Foreign Trade

Opening to the outside world has greatly promoted the development of China’s foreign trade. China’s import and export volume increased from 1.13 billion US dollars-worth in 1950 to 360.65 billion US dollars-worth in 1999, or an increase of 319 times. The total import and export volume in 1999 increased by 17.5 times, as compared with that in 1978. In terms of foreign trade, China ranked 32nd in the world in 1978, and rose to ninth in 1999

Over the past 21 years, great changes have taken place in China’s import and export trade. First, the structure of import and export commodities has been constantly improved. The export volume of primary products, with food, agricultural and sideline products, and crude oil as the mainstay, has been reduced by a large margin—from 53.5 percent of the total export volume in 1978 to 10.2 percent in 1999; and the proportion of industrial products increased from 46.5 percent in 1978 to 89.8 percent in 1999. Remarkable progress has been achieved in the export of machinery and electrical products, rising from 1.41 billion US dollars-worth in 1980 to 77 billion US dollars-worth in 1999. Second, foreign-invested enterprises, which grew from nothing, have become new factors contributing to the growth of China’s foreign trade. In 1981, the export volume of foreign-invested enterprises made up 0.1 percent of China’s total export volume, and 0.5 percent of the import volume. By 1999, the export volume of foreign-invested enterprises made up 45.5 percent of China’s total, and the import volume, 51.8 percent. Third, China’s international trade market is becoming more diversified. In 1980, nearly 180 countries and regions had trade exchanges with China, a figure which rose to 228 in 1999. In 1999, along with the recovery of the Asian economy, China’s exports to other Asian countries restored growth, and its exports to North America, Europe, Oceanic and Africa constantly grew. Fourth, foreign trade has been expanded through various flexible trading forms. Processing trade and small-scale border trade have increased by a large margin. A situation in which ordinary trade, processing and assembling with supplied or imported materials, and small-scale border trade are competing with each other for development has been formed.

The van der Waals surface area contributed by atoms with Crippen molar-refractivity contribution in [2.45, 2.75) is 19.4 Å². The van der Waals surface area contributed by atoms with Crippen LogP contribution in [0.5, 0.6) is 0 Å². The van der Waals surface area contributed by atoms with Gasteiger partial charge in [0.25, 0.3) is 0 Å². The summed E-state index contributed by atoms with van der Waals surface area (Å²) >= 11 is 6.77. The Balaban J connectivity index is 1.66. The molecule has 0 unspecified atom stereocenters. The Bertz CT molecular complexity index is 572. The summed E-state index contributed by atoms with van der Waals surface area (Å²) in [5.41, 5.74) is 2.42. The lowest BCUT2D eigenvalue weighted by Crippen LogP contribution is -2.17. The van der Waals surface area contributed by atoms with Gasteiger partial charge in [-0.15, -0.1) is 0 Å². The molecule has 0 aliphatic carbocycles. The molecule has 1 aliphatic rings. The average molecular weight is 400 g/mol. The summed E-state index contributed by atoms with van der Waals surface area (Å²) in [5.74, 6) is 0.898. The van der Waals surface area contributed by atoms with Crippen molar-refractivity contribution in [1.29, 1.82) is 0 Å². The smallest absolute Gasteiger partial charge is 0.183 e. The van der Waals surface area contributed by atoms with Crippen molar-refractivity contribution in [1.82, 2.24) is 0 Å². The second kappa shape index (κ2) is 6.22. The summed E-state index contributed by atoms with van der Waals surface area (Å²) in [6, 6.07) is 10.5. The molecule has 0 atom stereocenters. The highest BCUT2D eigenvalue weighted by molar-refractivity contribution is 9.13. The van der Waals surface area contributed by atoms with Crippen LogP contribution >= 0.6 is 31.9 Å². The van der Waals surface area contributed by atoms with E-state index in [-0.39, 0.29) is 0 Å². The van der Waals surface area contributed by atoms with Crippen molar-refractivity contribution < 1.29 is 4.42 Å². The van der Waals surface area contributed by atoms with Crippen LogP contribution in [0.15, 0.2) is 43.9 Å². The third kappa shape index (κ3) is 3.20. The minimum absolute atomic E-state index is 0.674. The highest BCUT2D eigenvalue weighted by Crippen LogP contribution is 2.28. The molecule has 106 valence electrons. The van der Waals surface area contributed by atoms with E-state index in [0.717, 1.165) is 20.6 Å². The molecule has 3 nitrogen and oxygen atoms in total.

On Nov. 15, 1999,
Shi Guangsheng, Minister
of Foreign Trade, and xx,
American trade representative,
signed the agreement for
China's entry of WTO.

On Sep. 28, 1999, the '99
Fortune Forum was held in
Shanghai with over 800
participants from
different countries

The Beijing Automobile Fair

While running the special economic zones, China has undertaken a series of reforms in the foreign trade system, such as expanding local governments’ examination and approval authority over foreign trade and exports, and enlarging foreign trade enterprises* autonomy over export trade and operations. Consequently, the old system featuring monopolized operation by the state, highly centralized management, integration of government administration with enterprise operations and the state assuming responsibility for profits and losses has basically been changed: The state has gradually cut back on mandatory plans for foreign trade enterprises, and a management system which indirectly regulates and controls foreign trade through Customs duties, foreign exchange rates, credits and tax refunds has been put in place step by step.

In 1986 China formally applied for reinstatement as a signatory state in the General Agreement on Tariffs and Trade (GATT), so as to make its foreign trade conform more to international practice. Since the World Trade Organization (WTO) was founded in 1995, China continually applied to participate in it. During this period, China lowered its import tariff rates on several occasions and realized the convertibility of RMB in regular items. Over the past 14 years, China’s enthusiasm for acceding to the WTO has never flagged and it has put its commitments into practice. That is to say, with its status as a developing country as the premise and the Uruguay round of negotiations as the basis, China undertakes its obligations suitable to its economic development level, actively strengthens negotiations with the United States, European Union and other member states. Bilateral and multilateral negotiations for China’s entry into the WTO have reached the final stage. The day for China to join the WTO is not far away. Meanwhile, China actively participates in the activities sponsored by the Asian-Pacific Economic Cooperation Organization, and plays an important role in the organization. The bilateral trade relations between China and the United States, the European Union, Russia and Japan have been constantly strengthened.

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Last updated: 2000-07-13.